What is beauty? Does anyone really know? We search for it and make art to try to capture its essence. We share in the pleasure of it, and when it seems absent from our daily lives, we long for it. We thrive on it-and are often willing to suffer for it. Beauty is personal and political. It is elusive and eternal. It is many things: strength, confidence, passion, grace-a sense of style, a turn of
head, a state of mind. In truth, no one can say exactly what beauty is, but one thing is certain: Every woman wants it.
As a fashion editor and beauty writer for the past 15 years, I've investigated and reported on the stuff that beauty's made of; and as a woman, I've consumed it. I've attended hundreds of product launches, press conferences, and industry debuts. Truckloads of products have crossed my desk. Not only have I sampled virtually every hair mask, cleanser, powder, and detoxifying body treatment in existence, I've analyzed each one.
I've covered the industry from a few unusual perspectives: scribbling
notes as I lay half-naked on massage tables or in scented aromatherapy baths. Backstage at fashion shows in Paris, Milan, and New York, where I watched the bare-faced, ponytailed Kate Moss and Christy Turlington arrive in jeans and T-shirts, and emerge, hours later, like painted butterflies. I've soaked up tricks and tips from the pros, and I've absorbed everyone's behind-the-scenes beauty
secrets. I share the best of them in this book: how Bobbi Brown gives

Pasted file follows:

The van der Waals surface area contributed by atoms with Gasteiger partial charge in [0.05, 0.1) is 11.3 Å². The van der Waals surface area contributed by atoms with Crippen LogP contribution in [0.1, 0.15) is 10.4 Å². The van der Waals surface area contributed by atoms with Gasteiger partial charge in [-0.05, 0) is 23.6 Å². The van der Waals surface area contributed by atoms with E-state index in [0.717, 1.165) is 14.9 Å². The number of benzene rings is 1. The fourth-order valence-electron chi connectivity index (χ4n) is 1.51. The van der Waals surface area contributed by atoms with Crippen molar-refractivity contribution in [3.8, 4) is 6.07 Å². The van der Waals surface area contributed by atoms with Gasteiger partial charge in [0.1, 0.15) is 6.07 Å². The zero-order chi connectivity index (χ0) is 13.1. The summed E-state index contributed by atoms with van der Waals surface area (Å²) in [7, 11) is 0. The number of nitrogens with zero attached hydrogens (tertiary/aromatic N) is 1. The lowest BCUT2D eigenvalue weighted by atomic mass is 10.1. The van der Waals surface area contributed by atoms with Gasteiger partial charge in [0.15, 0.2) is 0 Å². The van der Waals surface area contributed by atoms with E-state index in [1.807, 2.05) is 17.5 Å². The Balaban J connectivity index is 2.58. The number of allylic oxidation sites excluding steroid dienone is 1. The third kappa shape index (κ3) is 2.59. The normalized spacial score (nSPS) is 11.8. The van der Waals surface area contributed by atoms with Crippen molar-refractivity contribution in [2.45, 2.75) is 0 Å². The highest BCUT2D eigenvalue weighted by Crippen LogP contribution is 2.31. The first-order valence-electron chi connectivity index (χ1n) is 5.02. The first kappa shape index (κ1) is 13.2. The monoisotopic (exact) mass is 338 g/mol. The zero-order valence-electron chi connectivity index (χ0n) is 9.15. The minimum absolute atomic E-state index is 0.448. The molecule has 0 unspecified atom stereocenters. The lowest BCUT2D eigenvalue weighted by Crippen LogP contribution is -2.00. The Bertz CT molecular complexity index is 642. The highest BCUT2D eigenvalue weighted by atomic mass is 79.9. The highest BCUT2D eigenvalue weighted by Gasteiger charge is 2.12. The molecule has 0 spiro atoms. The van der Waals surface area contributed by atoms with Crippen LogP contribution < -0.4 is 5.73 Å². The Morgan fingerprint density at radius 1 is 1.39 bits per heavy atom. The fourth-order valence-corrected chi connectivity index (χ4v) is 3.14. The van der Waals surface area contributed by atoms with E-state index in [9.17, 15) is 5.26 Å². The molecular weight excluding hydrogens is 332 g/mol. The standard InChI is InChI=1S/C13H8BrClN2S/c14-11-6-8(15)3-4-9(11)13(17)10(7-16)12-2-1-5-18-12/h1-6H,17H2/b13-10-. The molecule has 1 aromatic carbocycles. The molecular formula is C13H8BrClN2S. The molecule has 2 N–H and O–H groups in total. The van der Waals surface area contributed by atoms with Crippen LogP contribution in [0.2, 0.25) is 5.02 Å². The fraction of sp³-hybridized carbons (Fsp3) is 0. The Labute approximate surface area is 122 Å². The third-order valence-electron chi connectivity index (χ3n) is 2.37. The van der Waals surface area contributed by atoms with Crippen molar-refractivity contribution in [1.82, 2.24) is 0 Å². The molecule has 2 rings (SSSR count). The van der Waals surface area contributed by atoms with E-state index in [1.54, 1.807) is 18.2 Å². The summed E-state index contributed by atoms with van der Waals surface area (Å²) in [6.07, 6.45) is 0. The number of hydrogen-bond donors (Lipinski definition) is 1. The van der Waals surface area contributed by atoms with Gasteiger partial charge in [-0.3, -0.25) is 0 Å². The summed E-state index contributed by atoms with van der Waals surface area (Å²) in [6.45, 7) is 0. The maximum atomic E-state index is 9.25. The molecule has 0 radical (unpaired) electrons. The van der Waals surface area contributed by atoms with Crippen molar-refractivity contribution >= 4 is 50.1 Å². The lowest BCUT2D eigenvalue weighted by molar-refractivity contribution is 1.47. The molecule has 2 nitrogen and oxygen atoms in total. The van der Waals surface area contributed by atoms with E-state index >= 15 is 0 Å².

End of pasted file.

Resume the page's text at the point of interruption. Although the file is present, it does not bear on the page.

Moss's skin such a dewy glow (baby oil), how FrTdTric Fekkai adds
volume to Claudia Schiffer's hair (StiffStuff), what makes Naomi
Campbell's lashes look so long (Maybelline Great Lash). I've interviewed cosmetic chemists, industry executives, top dermatologists, leading plastic surgeons, and aestheticians, and seen that there's a lot of good products out there-and plenty of brilliant spin.
Like many women, you've probably left a cosmetics counter dazed, dizzy, and suddenly $150 poorer. You got home and wondered: What is all this? And so I've cut through the hype to create a book that's jam-packed with everything you'll need to become not only an informed consumer but an expert on how to attain head-to-toe beauty through gentle, healthy means. You'll learn about ingredients so you can decode a cosmetics label and enough about skin cells, hair follicles, and oil glands so you understand the effect of products on your body. We all want to know whether status brands like Chanel and EstTe Lauder are really better than cheaper, mass-market brands like Revlon and Maybelline, or
whether Avon's inexpensive alpha-hydroxy acids measure up to
Elizabeth Arden's pricier ones. What do makeup artists and hairstylists know that we don't? In the real world, women need simple, straightforward, real information, and the kinds of shortcuts, tips, and techniques that you'll find in this book. The less intimidated you are, the more fun you'll have exploring the realm of beauty.